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What’s Your Social Media ‘Voice’?

Social media continues to grow larger and more widespread with each passing year. According to the website SocialMediaToday, more than 2.7 billion people use social media networking sites. That number translates into nearly a third of the entire global population. And more specifically, a third of the American population interacts with social media at least ten times per day!

However, to correctly use the power of social media, companies must adopt a meaningful and appropriate voice, which we’re going to discuss further in today’s blog post.

The Importance of Voice in Social Media

We have talked about the importance of establishing¬†your brand’s voice in a recent post.

So you might be wondering why voice is important in social media marketing also. Well, it’s important because social media is used to create relationships with a person or brand’s followers, and the right voice will convey your message in a more personal and meaningful manner.

Speaking in third-person isn’t going to have a positive impact on your social media followers. Opting for first-person, however, will almost certainly benefit your social media marketing efforts. Of course, perspective is just one of the many elements to consider when choosing your social media voice.

Voice is also important because it reflects your brand as a whole. If you come off as sounding unprofessional, visitors may assume this is indicative of how you handle business, at which point they will be less likely to purchase your products or services.

 

Voice vs Tone: What’s The Difference?

It’s a common assumption that voice and tone are the same, but this isn’t entirely true.

While they share some similarities, they each have their own unique characteristics. Voice refers to the brand’s personality, often including adjectives to really strike a chord with its target audience.

Tone, on the other hand, refers to the way in which a brand conveys its message. Voice and tone are used in conjunction with one another to communicate with a brand’s audience.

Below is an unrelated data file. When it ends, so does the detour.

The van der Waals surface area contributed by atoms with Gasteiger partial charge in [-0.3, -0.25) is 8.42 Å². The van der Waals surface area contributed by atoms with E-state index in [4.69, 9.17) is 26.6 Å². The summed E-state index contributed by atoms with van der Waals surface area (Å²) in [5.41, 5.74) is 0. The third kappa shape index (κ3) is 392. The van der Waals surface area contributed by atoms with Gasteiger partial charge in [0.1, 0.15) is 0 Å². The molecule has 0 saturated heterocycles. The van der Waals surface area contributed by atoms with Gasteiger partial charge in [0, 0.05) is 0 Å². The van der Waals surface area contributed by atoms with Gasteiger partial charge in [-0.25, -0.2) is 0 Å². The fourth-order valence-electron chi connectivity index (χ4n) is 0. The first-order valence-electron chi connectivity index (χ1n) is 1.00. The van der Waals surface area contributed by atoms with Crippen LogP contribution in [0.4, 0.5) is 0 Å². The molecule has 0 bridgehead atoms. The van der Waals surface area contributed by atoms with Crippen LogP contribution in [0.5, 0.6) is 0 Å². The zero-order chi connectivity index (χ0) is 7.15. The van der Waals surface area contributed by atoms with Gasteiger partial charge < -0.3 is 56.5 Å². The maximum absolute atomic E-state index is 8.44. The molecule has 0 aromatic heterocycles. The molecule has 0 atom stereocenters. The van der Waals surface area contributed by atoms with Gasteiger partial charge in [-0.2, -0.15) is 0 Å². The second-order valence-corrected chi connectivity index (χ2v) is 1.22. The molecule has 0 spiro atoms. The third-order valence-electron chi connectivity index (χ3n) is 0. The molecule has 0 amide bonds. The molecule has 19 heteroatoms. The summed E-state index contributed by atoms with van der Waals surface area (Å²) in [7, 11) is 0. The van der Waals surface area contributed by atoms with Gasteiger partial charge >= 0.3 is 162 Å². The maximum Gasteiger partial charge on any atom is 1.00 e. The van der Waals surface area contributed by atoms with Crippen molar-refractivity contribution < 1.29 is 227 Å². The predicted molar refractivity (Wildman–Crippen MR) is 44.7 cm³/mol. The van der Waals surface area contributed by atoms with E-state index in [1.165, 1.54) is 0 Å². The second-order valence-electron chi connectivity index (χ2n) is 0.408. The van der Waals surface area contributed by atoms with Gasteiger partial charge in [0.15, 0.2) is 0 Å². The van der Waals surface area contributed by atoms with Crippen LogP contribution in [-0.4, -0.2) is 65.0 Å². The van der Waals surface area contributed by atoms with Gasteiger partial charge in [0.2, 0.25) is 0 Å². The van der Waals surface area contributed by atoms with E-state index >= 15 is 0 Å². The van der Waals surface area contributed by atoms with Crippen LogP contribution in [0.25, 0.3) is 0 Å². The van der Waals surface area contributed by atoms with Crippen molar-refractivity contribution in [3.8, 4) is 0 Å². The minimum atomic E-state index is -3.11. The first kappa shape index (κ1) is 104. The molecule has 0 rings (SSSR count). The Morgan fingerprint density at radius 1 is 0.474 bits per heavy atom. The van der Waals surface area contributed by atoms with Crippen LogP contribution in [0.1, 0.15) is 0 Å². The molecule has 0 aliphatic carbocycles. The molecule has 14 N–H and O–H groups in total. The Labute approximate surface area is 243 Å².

Finding Your Brand’s Voice

Now for the million-dollar question: how do I find my brand’s voice?

The folks at MarketingLand published a helpful article covering social media voice, in which it emphasizes the use of three key elements: culture, community and conversation.

Culture consists of traits and characteristics that make your brand stand out from its competitors.

Community consists of the way in which a brand’s target audience speaks to them (e.g. posting comments on social media, sending private messages, etc.).

Lastly, conversation is the content that you wish to post on your social media accounts. By combining culture, community and conversation, you’ll have an easier time identifying the best possible voice for your social media marketing campaigns.

Tips on Using Voice in Social Media

  • Be consistent with your voice. Once you’ve chosen a voice and tone, stick with it throughout all of your social media marketing efforts.
  • Market your brand as if it were a person.
  • Use a personal tone on social media.
  • Add adjectives to describe your brand and its respective products and/or services.
  • Don’t try to force a tone that isn’t working.
  • Browse through other successful brands to see which style of voice they are using.

Have other tips or experiences you would to add to this post? Let us know in the comments section below!

Need help finding your brand’s voice and establishing it successfully through various digital marketing platforms, including social media? Contact us to set up a free business review call to go over how we can help.

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3 thoughts on “What’s Your Social Media ‘Voice’?”

  1. Evan says:

    My best advice is to be authentic. It’s terribly difficult to be consistent and for people to trust you if your marketing something that really isn’t your brand. I don’t think companies necessarily try to deceive, but if you attempt a “fun” voice and your product isn’t actually “fun” to you, your readers will sense it.

  2. Nicole says:

    Try to think outside of the box when brainstorming on your brand and the adjectives you will use to describe it. As a consumer, I feel like there are many adjectives that are overused.

  3. J. Villanova says:

    Your social media voice should be something that is invested in. Put the work in upfront, periodically evaluate and adjust as needed without jeopardizing what you’ve already established.

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